Gastrointestinal infection with Campylobacter plays a major role in the stunting of children in urban Bangladesh, say the authors of a new study.
The bacteria Campylobacter, which people get from contaminated food and drinks, can lead to severe diarrhoea. Infections of Campylobacter in children under the age of two years are especially frequent in developing countries. According to a WHO factsheet, Campylobacter diarrhoea‘s duration and possible complications makes it highly important from a socio-economic perspective.
Stunting may result in neurodevelopmental delays and metabolic disorders later in life. It is a major global health challenge particularly in SouthAsia where 35 per cent of all children are stunted. Worldwide, approximately 144 million children are stunted, according to the UN Children’s Fund.
Enteric infection, or gastrointestinal infection, which includes Campylobacter infection, is associated with stunting through its effect on appetite, metabolic demands, and gastrointestinal absorption and function,”
J. Johanna Sanchez, Study Author and Researcher at the Children’s Health Research Centre, University of Queensland, Brisbane, Australia
The study, published May in PLOS Neglected Tropical Diseases, examined the linear growth of 265 children from 0 to 24 months of age, factoring in Campylobacter infection and household conditions that may have affected their growth. In the population studied, 70 per cent of children under two years of age had Campylobacter infection.
“This is very important given the negative effect of enteric infection. Also, given the high global prevalence, this is a very important public health challenge to address. Although environmental factors resulting in Campylobacter infection may differ in different regions, studies say that the stunting effect is similar,” says Sanchez.
The researchers also found treating drinking water and increased antibiotic use reduced Campylobacter infection and therefore indirectly had a positive effect on growth. “But rather than suggest that children take antibiotics as a way to improve growth,” she cautions, “we see this as another example of infection, particularly Campylobacter infection, having an effect on linear growth.”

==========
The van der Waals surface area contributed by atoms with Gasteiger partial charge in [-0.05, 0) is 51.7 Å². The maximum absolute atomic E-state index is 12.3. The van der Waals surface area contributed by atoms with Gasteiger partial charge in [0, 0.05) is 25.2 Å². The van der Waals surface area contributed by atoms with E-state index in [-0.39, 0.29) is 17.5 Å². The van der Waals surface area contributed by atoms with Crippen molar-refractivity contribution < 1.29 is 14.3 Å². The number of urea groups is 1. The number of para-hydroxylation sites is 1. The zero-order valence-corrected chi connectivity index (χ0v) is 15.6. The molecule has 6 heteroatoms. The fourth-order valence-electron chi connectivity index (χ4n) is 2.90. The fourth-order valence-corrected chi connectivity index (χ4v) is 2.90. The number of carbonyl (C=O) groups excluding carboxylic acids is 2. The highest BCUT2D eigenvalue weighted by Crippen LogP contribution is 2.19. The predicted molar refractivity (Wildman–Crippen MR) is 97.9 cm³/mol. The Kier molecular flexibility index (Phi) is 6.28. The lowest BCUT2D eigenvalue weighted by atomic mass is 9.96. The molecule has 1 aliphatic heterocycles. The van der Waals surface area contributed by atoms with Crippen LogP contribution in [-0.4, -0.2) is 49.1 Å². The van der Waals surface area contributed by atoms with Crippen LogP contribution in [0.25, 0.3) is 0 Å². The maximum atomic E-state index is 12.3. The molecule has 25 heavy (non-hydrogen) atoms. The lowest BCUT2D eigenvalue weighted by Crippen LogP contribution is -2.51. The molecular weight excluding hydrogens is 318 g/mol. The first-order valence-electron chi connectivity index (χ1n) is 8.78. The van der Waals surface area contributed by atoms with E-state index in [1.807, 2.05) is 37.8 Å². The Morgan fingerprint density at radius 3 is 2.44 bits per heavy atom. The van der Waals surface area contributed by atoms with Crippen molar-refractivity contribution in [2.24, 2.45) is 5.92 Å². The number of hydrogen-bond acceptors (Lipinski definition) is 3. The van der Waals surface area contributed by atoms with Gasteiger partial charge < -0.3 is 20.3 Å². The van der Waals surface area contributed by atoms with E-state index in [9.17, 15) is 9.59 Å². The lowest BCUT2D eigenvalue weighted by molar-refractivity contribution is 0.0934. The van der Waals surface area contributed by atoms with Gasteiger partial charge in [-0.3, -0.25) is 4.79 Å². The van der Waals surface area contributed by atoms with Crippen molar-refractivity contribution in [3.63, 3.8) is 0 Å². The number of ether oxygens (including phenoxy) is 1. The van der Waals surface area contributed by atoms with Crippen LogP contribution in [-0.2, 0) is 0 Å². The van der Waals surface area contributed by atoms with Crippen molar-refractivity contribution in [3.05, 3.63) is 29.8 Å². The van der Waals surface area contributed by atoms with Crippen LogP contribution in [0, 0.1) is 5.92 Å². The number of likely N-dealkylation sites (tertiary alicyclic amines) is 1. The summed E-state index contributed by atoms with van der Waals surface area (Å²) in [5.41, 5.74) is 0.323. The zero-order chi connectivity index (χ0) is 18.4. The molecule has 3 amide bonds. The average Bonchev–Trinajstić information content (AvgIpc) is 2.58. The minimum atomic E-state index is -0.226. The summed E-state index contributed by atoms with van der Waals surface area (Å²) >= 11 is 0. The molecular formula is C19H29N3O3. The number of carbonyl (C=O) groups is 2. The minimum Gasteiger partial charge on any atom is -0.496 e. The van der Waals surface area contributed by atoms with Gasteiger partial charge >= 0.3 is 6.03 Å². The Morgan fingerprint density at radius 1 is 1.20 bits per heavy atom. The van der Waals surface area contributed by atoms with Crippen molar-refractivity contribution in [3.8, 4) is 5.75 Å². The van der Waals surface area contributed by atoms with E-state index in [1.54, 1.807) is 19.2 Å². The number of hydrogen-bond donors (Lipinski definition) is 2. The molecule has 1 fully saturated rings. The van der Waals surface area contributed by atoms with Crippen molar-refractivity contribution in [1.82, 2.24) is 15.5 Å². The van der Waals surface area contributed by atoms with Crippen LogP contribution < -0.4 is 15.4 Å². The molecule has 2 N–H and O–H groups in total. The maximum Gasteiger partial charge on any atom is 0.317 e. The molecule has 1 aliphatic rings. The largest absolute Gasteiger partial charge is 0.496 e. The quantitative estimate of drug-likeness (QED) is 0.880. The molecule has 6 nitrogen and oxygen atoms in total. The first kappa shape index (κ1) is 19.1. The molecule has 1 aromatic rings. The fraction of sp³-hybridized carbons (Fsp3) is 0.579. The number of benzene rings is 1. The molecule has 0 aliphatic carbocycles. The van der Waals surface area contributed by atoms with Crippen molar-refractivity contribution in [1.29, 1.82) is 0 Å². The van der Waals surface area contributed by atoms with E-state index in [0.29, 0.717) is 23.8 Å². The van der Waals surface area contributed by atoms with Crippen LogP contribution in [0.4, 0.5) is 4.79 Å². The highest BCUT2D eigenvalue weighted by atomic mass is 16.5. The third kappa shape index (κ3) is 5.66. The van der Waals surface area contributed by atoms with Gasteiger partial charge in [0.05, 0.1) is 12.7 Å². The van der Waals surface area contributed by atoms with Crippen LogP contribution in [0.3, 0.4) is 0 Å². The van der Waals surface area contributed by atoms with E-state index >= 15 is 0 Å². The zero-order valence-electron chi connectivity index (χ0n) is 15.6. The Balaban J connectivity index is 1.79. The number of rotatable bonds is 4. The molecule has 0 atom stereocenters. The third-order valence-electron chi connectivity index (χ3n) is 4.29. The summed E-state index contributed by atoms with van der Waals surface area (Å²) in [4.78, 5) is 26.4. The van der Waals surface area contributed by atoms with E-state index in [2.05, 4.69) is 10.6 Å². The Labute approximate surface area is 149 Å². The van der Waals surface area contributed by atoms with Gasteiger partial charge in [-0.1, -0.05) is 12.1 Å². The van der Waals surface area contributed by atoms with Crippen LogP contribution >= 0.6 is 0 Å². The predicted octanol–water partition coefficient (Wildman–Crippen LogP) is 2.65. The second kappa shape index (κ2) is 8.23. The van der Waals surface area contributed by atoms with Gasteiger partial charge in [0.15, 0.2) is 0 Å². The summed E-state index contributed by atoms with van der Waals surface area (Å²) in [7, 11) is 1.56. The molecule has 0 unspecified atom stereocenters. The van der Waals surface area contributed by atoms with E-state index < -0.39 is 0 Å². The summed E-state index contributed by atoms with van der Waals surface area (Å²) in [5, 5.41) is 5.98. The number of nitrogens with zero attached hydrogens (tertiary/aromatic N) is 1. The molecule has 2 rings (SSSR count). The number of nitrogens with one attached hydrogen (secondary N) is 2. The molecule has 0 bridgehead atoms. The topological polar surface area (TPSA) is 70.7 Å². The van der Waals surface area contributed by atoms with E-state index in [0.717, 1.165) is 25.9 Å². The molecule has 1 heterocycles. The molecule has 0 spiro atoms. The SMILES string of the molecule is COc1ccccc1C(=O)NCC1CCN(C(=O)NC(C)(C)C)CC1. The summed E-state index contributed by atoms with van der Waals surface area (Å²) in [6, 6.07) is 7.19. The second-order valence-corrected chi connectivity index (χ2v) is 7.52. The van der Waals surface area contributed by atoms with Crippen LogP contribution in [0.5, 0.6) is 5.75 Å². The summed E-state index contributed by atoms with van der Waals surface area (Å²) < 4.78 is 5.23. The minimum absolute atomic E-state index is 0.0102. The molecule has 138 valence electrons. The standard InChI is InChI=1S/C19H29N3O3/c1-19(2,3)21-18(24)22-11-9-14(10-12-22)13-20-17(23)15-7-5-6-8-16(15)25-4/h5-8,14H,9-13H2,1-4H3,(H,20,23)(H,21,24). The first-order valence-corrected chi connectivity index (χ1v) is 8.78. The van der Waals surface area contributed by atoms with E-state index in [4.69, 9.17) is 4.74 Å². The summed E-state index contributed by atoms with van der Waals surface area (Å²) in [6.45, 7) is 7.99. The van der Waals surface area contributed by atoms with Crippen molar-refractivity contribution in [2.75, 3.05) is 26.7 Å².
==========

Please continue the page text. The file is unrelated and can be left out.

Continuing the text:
Tim Julian, group leader of Pathogens and Human Health at the Swiss Federal Institute of Aquatic Science and Technology, tells SciDev.Net that Sanchez and her co-researchers “affirm a relationship between Campylobacter infections and child growth and identify a narrow presumptive age range (12—18 months) most impacted by Campylobacter spp. infections.
They also identify key relationships between infections and potential beneficial interventions, including antibiotic use and drinking water treatment”.
An integrated assessment of the findings highlights the potential for targeted interventions to provide the largest gains in child health, specifically, safe drinking water treatment within a six-month window of highest susceptibility, he says.
Julian says that it is equally important that the researchers had repeated their study method on other important enteric pathogens, E. coli and Giardia lamblia, to find “no significant associations between asymptomatic carriage of these enteric pathogens and linear growth”.
This, he said, was additional evidence that reducing Campylobacter transmission was key to improving child health and well-being.
Julian stresses that the additional evidence of the importance of Campylobacter relative to other enteric pathogens on linear child growth helps focus efforts on reducing transmission so that child health and well-being can be improved.
Stunting is a complex problem related to conditions of poverty, particularly in low- and middle-income countries, concludes Sanchez. “This includes inadequate nutrition and poor environmental conditions that may result in infectious disease, which negatively affects lineargrowth.”